Well into the traditionally colder months of the year in central Ohio there has yet to be any substantial snowfall in the Columbus area.
There is a consensus among experts that the upcoming winter in Ohio could be something out of the ordinary.
Jeff Rogers, a professor of geography at Ohio State and state climatologist, said central Ohioans should expect an unusually rainy winter.
While Rogers expects it to be rainy, that does not mean that there will be no snowfall.
Rogers still expects a normal amount of snowfall, probably around 20 inches, he said. And the temperature, he said, could be slightly above average.
The area that falls under this prediction includes western Kentucky, most of Indiana, Ohio and southern Illinois, Rogers said.
Alex Rector, a first-year in biochemistry, still expects winter to be winter.
“I expect it to be cold and for it to snow,” Rector said.
Even though Rogers expects the temperature to be above average, one of his colleagues warns against the implication of this prediction.
Jason Box, associate professor of geography, had similar conclusions about what he expects for winter weather.
However, he remains cautious that temperatures won’t always be above average.
“That being said, we should always be prepared for cold air outbreaks,” Box said.
Box cited the National Weather Service’s climate prediction center data that predicts a wetter, but not colder winter.
The Old Farmer’s Almanac also predicts both above average temperatures and precipitation for the Ohio valley region.
The expected wetter winter can be attributed to La Nina in the equatorial Pacific, Rogers said. When this happens, generally there is more rain and less snow he said.
La Nina is a weather phenomenon that occurs every four to six years. It also occurred last year, which is highly unusual he said.
La Nina is thought to be caused by tropical winds in the southern hemisphere that strengthen and push cold water from the Arctic up to the equator he said.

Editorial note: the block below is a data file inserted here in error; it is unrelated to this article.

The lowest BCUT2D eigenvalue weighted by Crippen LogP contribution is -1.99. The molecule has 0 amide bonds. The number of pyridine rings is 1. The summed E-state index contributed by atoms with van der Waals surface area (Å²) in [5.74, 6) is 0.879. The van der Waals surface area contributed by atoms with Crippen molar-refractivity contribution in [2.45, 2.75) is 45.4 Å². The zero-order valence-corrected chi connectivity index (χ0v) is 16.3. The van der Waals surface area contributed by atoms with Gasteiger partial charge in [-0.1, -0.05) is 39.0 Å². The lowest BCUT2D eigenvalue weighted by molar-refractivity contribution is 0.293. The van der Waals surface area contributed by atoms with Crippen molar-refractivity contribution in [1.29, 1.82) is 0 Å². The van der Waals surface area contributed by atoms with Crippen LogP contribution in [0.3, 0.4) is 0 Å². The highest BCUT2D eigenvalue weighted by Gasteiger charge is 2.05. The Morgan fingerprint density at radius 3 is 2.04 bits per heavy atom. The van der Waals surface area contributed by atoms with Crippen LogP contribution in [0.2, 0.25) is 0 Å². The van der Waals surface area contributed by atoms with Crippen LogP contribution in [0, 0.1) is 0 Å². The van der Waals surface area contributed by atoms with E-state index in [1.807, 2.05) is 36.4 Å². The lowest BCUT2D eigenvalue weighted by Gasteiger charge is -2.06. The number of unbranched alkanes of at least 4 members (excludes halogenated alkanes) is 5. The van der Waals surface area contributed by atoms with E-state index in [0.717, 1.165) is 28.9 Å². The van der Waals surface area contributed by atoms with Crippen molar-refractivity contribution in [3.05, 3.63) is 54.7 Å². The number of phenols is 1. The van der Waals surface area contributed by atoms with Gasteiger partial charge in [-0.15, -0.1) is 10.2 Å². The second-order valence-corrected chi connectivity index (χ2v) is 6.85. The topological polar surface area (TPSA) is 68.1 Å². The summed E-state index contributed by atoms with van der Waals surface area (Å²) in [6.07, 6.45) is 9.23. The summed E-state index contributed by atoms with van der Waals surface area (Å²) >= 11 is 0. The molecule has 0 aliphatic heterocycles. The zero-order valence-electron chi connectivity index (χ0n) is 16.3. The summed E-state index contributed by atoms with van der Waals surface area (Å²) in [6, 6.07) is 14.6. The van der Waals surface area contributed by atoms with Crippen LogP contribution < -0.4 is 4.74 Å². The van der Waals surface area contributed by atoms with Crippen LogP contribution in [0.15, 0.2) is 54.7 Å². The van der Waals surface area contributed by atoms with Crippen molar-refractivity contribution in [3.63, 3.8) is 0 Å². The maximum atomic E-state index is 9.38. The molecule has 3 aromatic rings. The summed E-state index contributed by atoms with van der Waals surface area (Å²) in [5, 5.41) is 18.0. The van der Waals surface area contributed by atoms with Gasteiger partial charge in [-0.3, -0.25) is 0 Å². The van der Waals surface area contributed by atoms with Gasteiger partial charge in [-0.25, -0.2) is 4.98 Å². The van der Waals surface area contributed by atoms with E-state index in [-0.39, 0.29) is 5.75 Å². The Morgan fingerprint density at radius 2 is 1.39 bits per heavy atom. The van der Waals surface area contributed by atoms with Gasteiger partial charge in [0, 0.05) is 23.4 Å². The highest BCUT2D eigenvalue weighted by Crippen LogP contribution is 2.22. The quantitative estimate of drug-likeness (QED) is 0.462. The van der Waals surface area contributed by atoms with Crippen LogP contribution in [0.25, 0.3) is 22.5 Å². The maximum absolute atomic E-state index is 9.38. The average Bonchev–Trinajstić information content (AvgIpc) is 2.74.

Rogers said his expectation for this winter was supposed to happen last year. Instead, last winter ended up being very cold and snowy.
The idea that this winter will be unusual comes from La Nina being supplanted by a cold circulation pattern over Canada and the Arctic Rogers said.
Because of this circulation pattern people are contemplating what happened last year, happening this year he said.
Experts are willing to write off one year in which what was expected to happen didn’t Rogers said.
The last two years are different because the cold pattern setup could be caused by the ice in the Arctic Ocean melting, he said.
Rogers said that global climate change could be the reason behind La Nina occurring two consecutive years.
“If it happens again (this year) we’ll wonder if it isn’t global climate change,” he said. “It will ruin statistics.”
“Some scientists think that the retreating ice cover in the Arctic Ocean during fall, partly due to global climate change, can lead to cold winters in this area,” said David Bromwich, a professor in atmospheric sciences.
Bromwich said that scientists do acknowledge that the winter impact of reduced Arctic sea ice changes from year to year because of many other climatic conditions.
Associate professor of geography, Bryan Mark, said it is difficult to associate short-term phenomenon with long-term patterns.
Mark said there is not enough evidence to associate these weather patterns with the effects of global climate change.